In my continued exploration of “odd-a-diddles”, I’ve often put the paradiddle tap in a jazz context (shown in its raw form in Ex. 1). In this column, I’ve taken that five-note wonder and orchestrated it around the kit. This vocabulary can be used for soloing or for tension-filled fills. Ex. 2 shows the orchestration I’m using for this right lead pattern. The right hand plays the floor tom; the left hand plays the snare; and the double right is replaced with a double stroke on the bass drum. Exs. 3 and 4 put the odd-adiddle in an eighth-note-triplet context, while Exs. 5 and 6 show them played as sixteenths. Each of the rhythmic environments has a one- and two-measure example, as the five-note pattern does not resolve itself for five measures. These examples will help you to feel the odd-adiddles in shorter, more usable phrases. Also, be sure to keep time with the hi-hat as shown so you’re actually feeling the tension and resolution of the phrase.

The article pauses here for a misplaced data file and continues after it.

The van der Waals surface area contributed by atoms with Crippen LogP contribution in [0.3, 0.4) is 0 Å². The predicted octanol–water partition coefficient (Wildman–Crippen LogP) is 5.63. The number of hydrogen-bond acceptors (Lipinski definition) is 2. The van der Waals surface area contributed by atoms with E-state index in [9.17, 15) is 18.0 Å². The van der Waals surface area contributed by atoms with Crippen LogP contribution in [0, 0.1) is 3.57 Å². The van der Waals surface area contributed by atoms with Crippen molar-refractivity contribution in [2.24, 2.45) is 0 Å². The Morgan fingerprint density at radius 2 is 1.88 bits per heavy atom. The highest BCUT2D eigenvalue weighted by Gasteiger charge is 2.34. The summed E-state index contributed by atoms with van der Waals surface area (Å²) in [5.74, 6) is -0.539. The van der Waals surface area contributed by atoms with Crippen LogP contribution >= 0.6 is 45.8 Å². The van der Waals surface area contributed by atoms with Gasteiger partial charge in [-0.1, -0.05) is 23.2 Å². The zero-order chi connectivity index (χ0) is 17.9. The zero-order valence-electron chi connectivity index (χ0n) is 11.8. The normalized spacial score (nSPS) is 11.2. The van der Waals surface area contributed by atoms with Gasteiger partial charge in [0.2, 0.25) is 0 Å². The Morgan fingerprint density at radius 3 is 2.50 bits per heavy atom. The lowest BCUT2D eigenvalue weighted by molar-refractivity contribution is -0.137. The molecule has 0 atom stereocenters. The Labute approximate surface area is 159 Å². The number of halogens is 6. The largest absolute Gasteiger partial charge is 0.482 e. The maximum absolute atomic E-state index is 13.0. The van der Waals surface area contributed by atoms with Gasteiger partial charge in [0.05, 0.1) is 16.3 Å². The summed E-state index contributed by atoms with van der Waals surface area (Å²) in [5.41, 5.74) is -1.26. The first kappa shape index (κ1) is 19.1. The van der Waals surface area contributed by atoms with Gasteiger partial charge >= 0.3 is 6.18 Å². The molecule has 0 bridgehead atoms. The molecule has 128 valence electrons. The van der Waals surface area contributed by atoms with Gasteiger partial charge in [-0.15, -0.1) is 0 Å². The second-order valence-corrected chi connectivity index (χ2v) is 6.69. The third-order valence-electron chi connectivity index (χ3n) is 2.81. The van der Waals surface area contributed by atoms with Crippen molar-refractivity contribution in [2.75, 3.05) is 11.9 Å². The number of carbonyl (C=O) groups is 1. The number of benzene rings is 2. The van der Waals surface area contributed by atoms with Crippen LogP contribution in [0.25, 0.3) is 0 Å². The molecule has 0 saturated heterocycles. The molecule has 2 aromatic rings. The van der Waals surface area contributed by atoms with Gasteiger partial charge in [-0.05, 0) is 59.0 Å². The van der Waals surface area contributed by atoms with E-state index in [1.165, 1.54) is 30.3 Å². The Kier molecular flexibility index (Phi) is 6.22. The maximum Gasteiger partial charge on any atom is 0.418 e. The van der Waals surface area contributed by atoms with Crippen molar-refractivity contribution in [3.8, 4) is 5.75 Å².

DRUM! Music Editor Wally Schnalle is a drummer, composer, and teacher based in the San Francisco Bay Area, and has performed with Eddie Gale, Ernie Watts, and the San Jose Symphony Orchestra. itrhymes.com